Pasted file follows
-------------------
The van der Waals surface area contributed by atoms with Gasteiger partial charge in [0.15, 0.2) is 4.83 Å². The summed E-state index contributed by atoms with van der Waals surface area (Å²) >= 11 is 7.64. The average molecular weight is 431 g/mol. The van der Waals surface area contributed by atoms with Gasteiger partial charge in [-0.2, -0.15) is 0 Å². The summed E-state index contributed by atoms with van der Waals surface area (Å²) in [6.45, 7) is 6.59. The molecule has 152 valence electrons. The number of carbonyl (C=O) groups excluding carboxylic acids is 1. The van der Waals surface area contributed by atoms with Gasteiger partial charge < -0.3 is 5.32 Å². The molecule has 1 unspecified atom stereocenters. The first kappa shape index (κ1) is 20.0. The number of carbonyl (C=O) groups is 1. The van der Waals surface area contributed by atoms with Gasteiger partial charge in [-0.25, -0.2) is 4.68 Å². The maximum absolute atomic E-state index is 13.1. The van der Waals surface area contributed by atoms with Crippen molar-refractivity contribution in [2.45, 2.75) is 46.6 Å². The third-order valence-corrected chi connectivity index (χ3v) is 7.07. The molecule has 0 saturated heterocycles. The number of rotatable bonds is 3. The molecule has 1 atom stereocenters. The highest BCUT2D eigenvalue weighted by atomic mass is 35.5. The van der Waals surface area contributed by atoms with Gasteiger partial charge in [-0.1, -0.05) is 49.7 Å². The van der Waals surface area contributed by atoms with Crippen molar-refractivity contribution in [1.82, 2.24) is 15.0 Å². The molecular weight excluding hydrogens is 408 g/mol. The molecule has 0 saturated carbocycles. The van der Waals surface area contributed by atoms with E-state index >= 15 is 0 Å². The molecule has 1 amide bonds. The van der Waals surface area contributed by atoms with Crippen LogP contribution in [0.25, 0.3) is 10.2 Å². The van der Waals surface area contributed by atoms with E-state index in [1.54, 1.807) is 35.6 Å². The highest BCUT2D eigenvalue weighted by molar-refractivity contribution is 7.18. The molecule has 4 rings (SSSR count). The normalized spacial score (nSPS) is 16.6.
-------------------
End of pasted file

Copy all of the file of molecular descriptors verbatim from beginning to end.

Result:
The van der Waals surface area contributed by atoms with Gasteiger partial charge in [0.15, 0.2) is 4.83 Å². The summed E-state index contributed by atoms with van der Waals surface area (Å²) >= 11 is 7.64. The average molecular weight is 431 g/mol. The van der Waals surface area contributed by atoms with Gasteiger partial charge in [-0.2, -0.15) is 0 Å². The summed E-state index contributed by atoms with van der Waals surface area (Å²) in [6.45, 7) is 6.59. The molecule has 152 valence electrons. The number of carbonyl (C=O) groups excluding carboxylic acids is 1. The van der Waals surface area contributed by atoms with Gasteiger partial charge < -0.3 is 5.32 Å². The molecule has 1 unspecified atom stereocenters. The first kappa shape index (κ1) is 20.0. The number of carbonyl (C=O) groups is 1. The van der Waals surface area contributed by atoms with Gasteiger partial charge in [-0.25, -0.2) is 4.68 Å². The maximum absolute atomic E-state index is 13.1. The van der Waals surface area contributed by atoms with Crippen molar-refractivity contribution in [2.45, 2.75) is 46.6 Å². The third-order valence-corrected chi connectivity index (χ3v) is 7.07. The molecule has 0 saturated heterocycles. The number of rotatable bonds is 3. The molecule has 1 atom stereocenters. The highest BCUT2D eigenvalue weighted by atomic mass is 35.5. The van der Waals surface area contributed by atoms with Gasteiger partial charge in [-0.1, -0.05) is 49.7 Å². The van der Waals surface area contributed by atoms with Crippen molar-refractivity contribution in [1.82, 2.24) is 15.0 Å². The molecular weight excluding hydrogens is 408 g/mol. The molecule has 0 saturated carbocycles. The van der Waals surface area contributed by atoms with E-state index >= 15 is 0 Å². The molecule has 1 amide bonds. The van der Waals surface area contributed by atoms with Crippen LogP contribution in [0.25, 0.3) is 10.2 Å². The van der Waals surface area contributed by atoms with E-state index in [1.54, 1.807) is 35.6 Å². The highest BCUT2D eigenvalue weighted by molar-refractivity contribution is 7.18. The molecule has 4 rings (SSSR count). The normalized spacial score (nSPS) is 16.6.